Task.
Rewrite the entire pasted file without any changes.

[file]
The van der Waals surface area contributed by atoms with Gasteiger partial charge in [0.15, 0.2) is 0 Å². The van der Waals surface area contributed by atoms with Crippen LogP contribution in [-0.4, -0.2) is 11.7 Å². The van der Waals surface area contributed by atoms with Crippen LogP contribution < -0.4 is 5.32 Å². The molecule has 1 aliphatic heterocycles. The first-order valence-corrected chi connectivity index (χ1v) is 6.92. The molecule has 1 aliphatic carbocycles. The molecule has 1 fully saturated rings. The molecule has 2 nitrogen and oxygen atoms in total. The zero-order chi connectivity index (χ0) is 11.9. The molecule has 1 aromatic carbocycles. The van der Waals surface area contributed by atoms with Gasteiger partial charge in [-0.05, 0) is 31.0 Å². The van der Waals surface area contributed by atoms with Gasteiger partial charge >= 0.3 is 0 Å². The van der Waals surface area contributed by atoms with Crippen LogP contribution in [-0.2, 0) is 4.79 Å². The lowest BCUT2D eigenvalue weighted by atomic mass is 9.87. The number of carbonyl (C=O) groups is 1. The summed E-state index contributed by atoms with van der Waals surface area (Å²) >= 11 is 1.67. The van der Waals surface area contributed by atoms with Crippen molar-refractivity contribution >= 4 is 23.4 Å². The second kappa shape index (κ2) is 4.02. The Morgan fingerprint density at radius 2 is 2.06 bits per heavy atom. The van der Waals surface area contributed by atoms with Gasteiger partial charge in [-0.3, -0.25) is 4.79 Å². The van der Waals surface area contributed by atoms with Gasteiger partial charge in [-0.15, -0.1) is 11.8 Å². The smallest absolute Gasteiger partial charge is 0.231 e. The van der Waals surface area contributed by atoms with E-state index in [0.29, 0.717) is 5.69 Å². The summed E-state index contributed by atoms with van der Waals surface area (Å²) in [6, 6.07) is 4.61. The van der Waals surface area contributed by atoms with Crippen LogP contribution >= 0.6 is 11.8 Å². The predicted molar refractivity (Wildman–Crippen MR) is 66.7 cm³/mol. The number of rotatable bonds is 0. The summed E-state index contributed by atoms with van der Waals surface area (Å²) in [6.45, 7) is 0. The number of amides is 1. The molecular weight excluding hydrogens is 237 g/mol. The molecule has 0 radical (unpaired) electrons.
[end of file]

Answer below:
The van der Waals surface area contributed by atoms with Gasteiger partial charge in [0.15, 0.2) is 0 Å². The van der Waals surface area contributed by atoms with Crippen LogP contribution in [-0.4, -0.2) is 11.7 Å². The van der Waals surface area contributed by atoms with Crippen LogP contribution < -0.4 is 5.32 Å². The molecule has 1 aliphatic heterocycles. The first-order valence-corrected chi connectivity index (χ1v) is 6.92. The molecule has 1 aliphatic carbocycles. The molecule has 1 fully saturated rings. The molecule has 2 nitrogen and oxygen atoms in total. The zero-order chi connectivity index (χ0) is 11.9. The molecule has 1 aromatic carbocycles. The van der Waals surface area contributed by atoms with Gasteiger partial charge in [-0.05, 0) is 31.0 Å². The van der Waals surface area contributed by atoms with Gasteiger partial charge >= 0.3 is 0 Å². The van der Waals surface area contributed by atoms with Crippen LogP contribution in [-0.2, 0) is 4.79 Å². The lowest BCUT2D eigenvalue weighted by atomic mass is 9.87. The number of carbonyl (C=O) groups is 1. The summed E-state index contributed by atoms with van der Waals surface area (Å²) >= 11 is 1.67. The van der Waals surface area contributed by atoms with Crippen molar-refractivity contribution >= 4 is 23.4 Å². The second kappa shape index (κ2) is 4.02. The Morgan fingerprint density at radius 2 is 2.06 bits per heavy atom. The van der Waals surface area contributed by atoms with Gasteiger partial charge in [-0.3, -0.25) is 4.79 Å². The van der Waals surface area contributed by atoms with Gasteiger partial charge in [-0.15, -0.1) is 11.8 Å². The smallest absolute Gasteiger partial charge is 0.231 e. The van der Waals surface area contributed by atoms with E-state index in [0.29, 0.717) is 5.69 Å². The summed E-state index contributed by atoms with van der Waals surface area (Å²) in [6, 6.07) is 4.61. The van der Waals surface area contributed by atoms with Crippen LogP contribution >= 0.6 is 11.8 Å². The predicted molar refractivity (Wildman–Crippen MR) is 66.7 cm³/mol. The number of rotatable bonds is 0. The summed E-state index contributed by atoms with van der Waals surface area (Å²) in [6.45, 7) is 0. The number of amides is 1. The molecular weight excluding hydrogens is 237 g/mol. The molecule has 0 radical (unpaired) electrons.